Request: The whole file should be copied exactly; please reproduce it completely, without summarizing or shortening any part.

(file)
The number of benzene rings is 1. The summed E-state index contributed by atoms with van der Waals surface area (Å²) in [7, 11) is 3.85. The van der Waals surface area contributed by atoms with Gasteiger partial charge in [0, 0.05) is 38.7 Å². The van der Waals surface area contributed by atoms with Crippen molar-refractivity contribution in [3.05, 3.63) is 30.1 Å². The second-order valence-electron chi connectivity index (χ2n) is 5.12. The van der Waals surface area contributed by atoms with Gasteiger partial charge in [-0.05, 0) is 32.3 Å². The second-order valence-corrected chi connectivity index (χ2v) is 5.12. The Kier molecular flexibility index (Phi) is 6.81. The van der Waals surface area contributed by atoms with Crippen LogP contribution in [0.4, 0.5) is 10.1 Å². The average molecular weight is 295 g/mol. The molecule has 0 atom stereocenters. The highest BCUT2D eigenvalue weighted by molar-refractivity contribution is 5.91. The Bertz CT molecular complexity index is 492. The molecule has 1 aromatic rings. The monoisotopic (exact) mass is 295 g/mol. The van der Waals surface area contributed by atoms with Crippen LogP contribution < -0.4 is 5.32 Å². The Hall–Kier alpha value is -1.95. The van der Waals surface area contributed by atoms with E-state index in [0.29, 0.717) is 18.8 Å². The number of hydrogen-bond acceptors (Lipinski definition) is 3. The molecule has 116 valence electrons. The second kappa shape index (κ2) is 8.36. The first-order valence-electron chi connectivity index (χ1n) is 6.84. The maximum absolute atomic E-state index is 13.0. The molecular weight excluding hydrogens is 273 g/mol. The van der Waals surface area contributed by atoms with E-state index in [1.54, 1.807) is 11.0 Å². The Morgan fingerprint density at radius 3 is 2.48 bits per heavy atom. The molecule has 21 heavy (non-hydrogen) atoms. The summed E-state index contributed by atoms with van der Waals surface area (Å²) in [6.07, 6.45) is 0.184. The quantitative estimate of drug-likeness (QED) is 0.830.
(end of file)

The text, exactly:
The number of benzene rings is 1. The summed E-state index contributed by atoms with van der Waals surface area (Å²) in [7, 11) is 3.85. The van der Waals surface area contributed by atoms with Gasteiger partial charge in [0, 0.05) is 38.7 Å². The van der Waals surface area contributed by atoms with Crippen molar-refractivity contribution in [3.05, 3.63) is 30.1 Å². The second-order valence-electron chi connectivity index (χ2n) is 5.12. The van der Waals surface area contributed by atoms with Gasteiger partial charge in [-0.05, 0) is 32.3 Å². The second-order valence-corrected chi connectivity index (χ2v) is 5.12. The Kier molecular flexibility index (Phi) is 6.81. The van der Waals surface area contributed by atoms with Crippen LogP contribution in [0.4, 0.5) is 10.1 Å². The average molecular weight is 295 g/mol. The molecule has 0 atom stereocenters. The highest BCUT2D eigenvalue weighted by molar-refractivity contribution is 5.91. The Bertz CT molecular complexity index is 492. The molecule has 1 aromatic rings. The monoisotopic (exact) mass is 295 g/mol. The van der Waals surface area contributed by atoms with Crippen LogP contribution < -0.4 is 5.32 Å². The Hall–Kier alpha value is -1.95. The van der Waals surface area contributed by atoms with E-state index in [0.29, 0.717) is 18.8 Å². The number of hydrogen-bond acceptors (Lipinski definition) is 3. The molecule has 116 valence electrons. The second kappa shape index (κ2) is 8.36. The first-order valence-electron chi connectivity index (χ1n) is 6.84. The maximum absolute atomic E-state index is 13.0. The molecular weight excluding hydrogens is 273 g/mol. The van der Waals surface area contributed by atoms with E-state index in [1.54, 1.807) is 11.0 Å². The Morgan fingerprint density at radius 3 is 2.48 bits per heavy atom. The molecule has 21 heavy (non-hydrogen) atoms. The summed E-state index contributed by atoms with van der Waals surface area (Å²) in [6.07, 6.45) is 0.184. The quantitative estimate of drug-likeness (QED) is 0.830.